Mushrooms are delightful but all-too-often-unsung blooms of the winter, and this has been a great year for them. I highly recommend that you put on a raincoat right now and head for the woods, even if–maybe especially if–you haven’t paid much attention to the fungal kingdom before. Scuff around in the leaves. Look for flashes of color. Be ready to get your knees muddy. Though easy to overlook, mushrooms (and other fungi) are pretty dazzling when once you begin to notice them. There is no need to ID what you are looking at to delight in their myriad patterns, shapes, colors, and sizes–though keying can be really fun too.
This year, some of the memorable mushrooms I have seen include a tiny white parasol growing from the very tip of a cut-off branch, as if the still living tree were holding it up. There have been toadstools broader than my hand, and an orange-headed crowd gathered on a cow pie (yes, I made a political joke when I saw that one; how could I resist?). At Christmas, the woods near my house were carpeted with little delicate white mushrooms as dense as a field of spring flowers; in many places you couldn’t walk without stepping on them.
If for some reason you aren’t rushing out the door right now to go mushroom hunting, you might be interested in a field trip that the Marin Mycological Society is co-hosting on Point Reyes next weekend, along with the Marin chapter of the California Native Plant Society. Check the CNPS web page for more details. And have fun out there!
Glossyleaf manzanita (Arctostaphylos nummularia) is a bit unassuming at first glance; not as tall or graceful as common manzanita, which I posted about a few days ago. But it still caught my eye, nestled in the scrub on a flank of Mt. Tam. The shiny, roundish leaves are often rimmed with red; the twigs look notably furred with long white hairs. And of course, there are the flowers–the classic manzanita lantern shape, though when keying note it has only four petals unlike the five-petalled type more common in this area. glossyleaf manzanita is mainly found from Santa Cruz to Mendocino counties.
I found myself reflecting today about the nuance necessary for appreciating our scrublands. I love them, but I know to many they can look like a mass of grayish green. For me, keying species–or doing nature drawings, or photography; any discipline that helps me take the time to look closely–is really helpful for starting to see the richness of this landscape. The sea of bushes is often a riot of different species, intermingled. Here is the shiny roundness of glossyleaf manzanita, there are the jagged blades of Yerba Santa, here are the fine leaves of chamise, and so on. Walking through the scrub begins to feel more like walking into a room full of old friends; each with their own personality, but still mingling comfortably.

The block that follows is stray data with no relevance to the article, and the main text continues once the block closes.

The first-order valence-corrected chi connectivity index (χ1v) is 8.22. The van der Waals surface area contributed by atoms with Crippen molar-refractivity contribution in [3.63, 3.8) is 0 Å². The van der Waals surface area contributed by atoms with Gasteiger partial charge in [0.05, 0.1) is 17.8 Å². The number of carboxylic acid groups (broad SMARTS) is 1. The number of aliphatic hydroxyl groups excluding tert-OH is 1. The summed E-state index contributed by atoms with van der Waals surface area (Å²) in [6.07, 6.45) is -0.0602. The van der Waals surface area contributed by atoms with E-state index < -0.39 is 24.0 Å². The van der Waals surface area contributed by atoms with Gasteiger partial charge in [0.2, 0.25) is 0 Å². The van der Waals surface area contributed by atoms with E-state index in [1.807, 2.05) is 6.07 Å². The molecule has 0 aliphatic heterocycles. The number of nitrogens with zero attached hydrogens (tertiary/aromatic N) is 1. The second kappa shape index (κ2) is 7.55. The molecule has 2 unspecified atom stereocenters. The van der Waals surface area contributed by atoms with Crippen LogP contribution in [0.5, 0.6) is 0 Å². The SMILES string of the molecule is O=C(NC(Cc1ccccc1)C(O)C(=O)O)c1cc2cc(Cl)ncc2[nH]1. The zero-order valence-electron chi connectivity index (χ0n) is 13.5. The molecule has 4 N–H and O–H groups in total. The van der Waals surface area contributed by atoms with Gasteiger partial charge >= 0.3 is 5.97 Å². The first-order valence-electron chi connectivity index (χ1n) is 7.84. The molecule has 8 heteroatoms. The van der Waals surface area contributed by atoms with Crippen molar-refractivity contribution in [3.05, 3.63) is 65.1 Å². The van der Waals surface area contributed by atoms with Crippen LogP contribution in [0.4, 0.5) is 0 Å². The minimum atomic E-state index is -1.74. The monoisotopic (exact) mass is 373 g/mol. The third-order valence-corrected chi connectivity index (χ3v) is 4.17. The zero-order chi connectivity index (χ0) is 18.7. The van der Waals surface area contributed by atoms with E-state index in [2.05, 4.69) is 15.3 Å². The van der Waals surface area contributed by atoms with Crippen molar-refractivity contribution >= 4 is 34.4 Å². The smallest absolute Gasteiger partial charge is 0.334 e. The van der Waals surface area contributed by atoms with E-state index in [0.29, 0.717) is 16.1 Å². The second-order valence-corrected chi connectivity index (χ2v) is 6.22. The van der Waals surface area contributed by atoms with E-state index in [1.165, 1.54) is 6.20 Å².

On a hillside above the bay, the ground is covered with tiny, bell-shaped flowers so thick they look like a January snow fell here. Overhead, bees and hummingbirds are busy among the myriad blooms covering the arching, red-limbed shrubs, growing in places into low trees. This is a beautiful patch of common manzanita (Arctostaphylos manzanita) alongside the Turtleback Nature Trail at China Camp State Park, but is prime bloom time for this and many species of manzanita that occur throughout the area, so get out and enjoy them if you can!
This fantastic genus can be daunting to key, as the different species appear very similar at first, but the Marin Flora breaks them down so the local ones are not actually difficult (though when you go farther afield, it can get much more daunting). And even if you don’t want to key them – still go see them. Maybe bring a companion, a book, or a picnic. They are a delight, and worth spending a bit of time with. Common manzanita has a graceful, tall growth form that is particularly inviting. If you happen to be accompanied by a toddler, as I was, then you can likely spend an easy hour in the “castles” beneath their branches.
The name “manzanita” means “little apple”, and like apples, the fruits of these shrubs were once a cherished staple among local tribes. The fruit of the small berries has a mealy texture, but a lovely sweet flavor–go ahead and take a nibble next time you see some. The edible seeds were ground to make pinole, and the fruit can be crushed and soaked to make manzanita cider or jelly.
These were spotted during a visit in late June, so they aren’t as late as they would be if I had just seen them now. But despite my tardiness, they were too lovely not to post –
Wooly bluecurls (Trichostema lanatum)
Heliotrope/Chinese parseley (Heliotropium curassavicum)
Jimsonweed/sacred thorn apple (Datura wrightii)